The Marvellous and the Monstrous in the Sculpture of Twelfth-Century Europe (Boydell Studies in Medieval Art and Architecture)
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Representations of monsters and the monstrous are common in medieval art and architecture, from the grotesques in the borders of illuminated manuscripts to the symbol of the "green man", widespread in churches and cathedrals. These mysterious depictions are frequently interpreted as embodying or mitigating the fears symptomatic of a "dark age". This book, however, considers an alternative scenario: in what ways did monsters in twelfth-century sculpture help audiences envision, perhaps even achieve, various ambitions? Using examples of Romanesque sculpture from across Europe, with a focus on France and northern Portugal, the author suggests that medieval representations of monsters could service ideals, whether intellectual, political, religious, and social, even as they could simultaneously articulate fears; he argues that their material presence energizes works of art in paradoxical, even contradictory ways. In this way, Romanesque monsters resist containment within modern interpretive categories and offer testimony to the density and nuance of the medieval imagination. Kirk Ambrose is Associate Professor & Chair, Department of Art and Art History, University of Colorado Boulder.
incomplete monolith feature astrological signs and calendrical scenes that likewise have roots in classical traditions. It hardly matters whether the designers of this pier had firsthand knowledge of ancient artistic models, for these established types offered Romanesque designers authoritative building blocks with which they could imaginatively construct a cosmology. Unfortunately, the scant archeological and documentary record associated with this work does not permit us to reconstruct the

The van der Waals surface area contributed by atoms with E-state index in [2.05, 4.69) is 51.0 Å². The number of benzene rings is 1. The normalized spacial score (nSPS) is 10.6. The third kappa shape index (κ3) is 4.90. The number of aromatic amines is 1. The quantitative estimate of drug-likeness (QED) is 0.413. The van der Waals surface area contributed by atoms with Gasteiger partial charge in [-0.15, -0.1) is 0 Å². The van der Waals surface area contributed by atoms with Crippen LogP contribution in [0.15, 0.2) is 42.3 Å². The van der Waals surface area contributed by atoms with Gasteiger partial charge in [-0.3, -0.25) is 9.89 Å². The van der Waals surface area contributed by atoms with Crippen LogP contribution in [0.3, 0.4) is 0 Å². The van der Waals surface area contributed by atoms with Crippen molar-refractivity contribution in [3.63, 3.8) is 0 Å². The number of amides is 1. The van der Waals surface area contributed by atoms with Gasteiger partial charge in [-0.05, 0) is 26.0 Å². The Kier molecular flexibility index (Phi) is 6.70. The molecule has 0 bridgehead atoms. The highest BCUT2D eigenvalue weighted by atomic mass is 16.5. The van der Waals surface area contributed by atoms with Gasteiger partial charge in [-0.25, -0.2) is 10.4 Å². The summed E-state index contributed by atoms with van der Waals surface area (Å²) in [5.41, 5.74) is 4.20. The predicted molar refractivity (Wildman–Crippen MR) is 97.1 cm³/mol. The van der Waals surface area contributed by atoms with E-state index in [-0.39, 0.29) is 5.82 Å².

significant. Achilles cycles on Late Antique silver plate emphasize the hero’s education and several examples include scenes of Chiron teaching Achilles to hunt.62 Achilles features in several guises in medieval art, but scenes in which he learns to hunt from Chiron are rare.63 A capital along the south aisle of the nave of Vézelay may feature this episode (fig. 15).64 On the left corner of the capital, a youth stands behind a centaur. Both figures have quivers slung across their shoulders and
identification of the scene at right as Samson and the Lion, a story interpreted in medieval exegetical traditions as foreshadowing Christ’s victory over evil. Linda Seidel, however, pointed to the unusual physiognomy of the “lion”, which has a scaled belly, a feature that she argued renders the scene an analogue to the Old Testament story.19 Severe damage to this beast makes its original appearance unknowable, but the artist appears to have combined parts from two different animals just as he
synagogue in Sardis. I am unaware of an ancient altar that features a double-headed eagle, but the medieval sculptor may have emphasized his moralizing point by rendering the eagle monstrous through the addition of a second head, for Romanesque sculptors often carved animals as bicorporates or bicephalics, even tricephalics, as a way to make them monstrous.41 What is more, sculptors in Burgundy occasionally took pains to situate Christian and Pagan or Jewish rituals in terms of one another, as on
representations. Aspects of the carving technique similarly invoke a tension between verisimilitude and historicity, on the one hand, and repetitive patterning and abstraction, on the other. The careful articulation of the locks of wool on the sacrificial lamb or the exacting rendering of the shafts and vanes on each of the eagle’s feathers gestures toward a naturalism at odds with the abstraction of their patterned arrangement. The lithic passages of the human faces, especially Abel’s, assert